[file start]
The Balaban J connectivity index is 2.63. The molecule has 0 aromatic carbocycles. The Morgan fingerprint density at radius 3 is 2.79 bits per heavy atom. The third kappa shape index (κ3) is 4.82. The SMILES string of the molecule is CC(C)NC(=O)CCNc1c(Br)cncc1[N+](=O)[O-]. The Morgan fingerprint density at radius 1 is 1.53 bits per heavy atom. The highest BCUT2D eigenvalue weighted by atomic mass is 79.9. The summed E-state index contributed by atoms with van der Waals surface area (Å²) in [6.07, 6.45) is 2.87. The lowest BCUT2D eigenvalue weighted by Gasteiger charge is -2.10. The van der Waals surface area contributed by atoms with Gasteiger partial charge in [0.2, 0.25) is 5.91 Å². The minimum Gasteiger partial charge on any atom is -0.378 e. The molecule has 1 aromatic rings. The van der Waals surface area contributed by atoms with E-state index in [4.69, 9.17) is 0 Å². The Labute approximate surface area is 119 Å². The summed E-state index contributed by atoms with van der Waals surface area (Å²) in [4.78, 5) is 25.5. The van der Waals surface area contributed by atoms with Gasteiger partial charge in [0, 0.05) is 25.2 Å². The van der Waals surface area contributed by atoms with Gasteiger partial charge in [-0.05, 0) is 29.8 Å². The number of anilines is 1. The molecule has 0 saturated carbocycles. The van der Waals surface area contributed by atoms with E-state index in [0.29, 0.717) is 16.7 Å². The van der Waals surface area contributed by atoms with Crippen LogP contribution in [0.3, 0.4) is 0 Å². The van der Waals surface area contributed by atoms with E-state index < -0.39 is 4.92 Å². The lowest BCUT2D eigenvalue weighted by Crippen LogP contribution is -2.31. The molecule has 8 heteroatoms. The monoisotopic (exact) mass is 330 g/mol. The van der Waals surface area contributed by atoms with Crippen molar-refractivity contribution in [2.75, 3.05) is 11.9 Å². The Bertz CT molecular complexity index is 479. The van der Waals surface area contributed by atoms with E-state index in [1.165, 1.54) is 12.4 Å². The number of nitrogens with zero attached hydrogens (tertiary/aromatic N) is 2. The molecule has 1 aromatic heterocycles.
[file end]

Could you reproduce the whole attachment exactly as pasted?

The Balaban J connectivity index is 2.63. The molecule has 0 aromatic carbocycles. The Morgan fingerprint density at radius 3 is 2.79 bits per heavy atom. The third kappa shape index (κ3) is 4.82. The SMILES string of the molecule is CC(C)NC(=O)CCNc1c(Br)cncc1[N+](=O)[O-]. The Morgan fingerprint density at radius 1 is 1.53 bits per heavy atom. The highest BCUT2D eigenvalue weighted by atomic mass is 79.9. The summed E-state index contributed by atoms with van der Waals surface area (Å²) in [6.07, 6.45) is 2.87. The lowest BCUT2D eigenvalue weighted by Gasteiger charge is -2.10. The van der Waals surface area contributed by atoms with Gasteiger partial charge in [0.2, 0.25) is 5.91 Å². The minimum Gasteiger partial charge on any atom is -0.378 e. The molecule has 1 aromatic rings. The van der Waals surface area contributed by atoms with E-state index in [4.69, 9.17) is 0 Å². The Labute approximate surface area is 119 Å². The summed E-state index contributed by atoms with van der Waals surface area (Å²) in [4.78, 5) is 25.5. The van der Waals surface area contributed by atoms with Gasteiger partial charge in [0, 0.05) is 25.2 Å². The van der Waals surface area contributed by atoms with Gasteiger partial charge in [-0.05, 0) is 29.8 Å². The number of anilines is 1. The molecule has 0 saturated carbocycles. The van der Waals surface area contributed by atoms with E-state index in [0.29, 0.717) is 16.7 Å². The van der Waals surface area contributed by atoms with Crippen LogP contribution in [0.3, 0.4) is 0 Å². The van der Waals surface area contributed by atoms with E-state index < -0.39 is 4.92 Å². The lowest BCUT2D eigenvalue weighted by Crippen LogP contribution is -2.31. The molecule has 8 heteroatoms. The monoisotopic (exact) mass is 330 g/mol. The van der Waals surface area contributed by atoms with Crippen molar-refractivity contribution in [2.75, 3.05) is 11.9 Å². The Bertz CT molecular complexity index is 479. The van der Waals surface area contributed by atoms with E-state index in [1.165, 1.54) is 12.4 Å². The number of nitrogens with zero attached hydrogens (tertiary/aromatic N) is 2. The molecule has 1 aromatic heterocycles.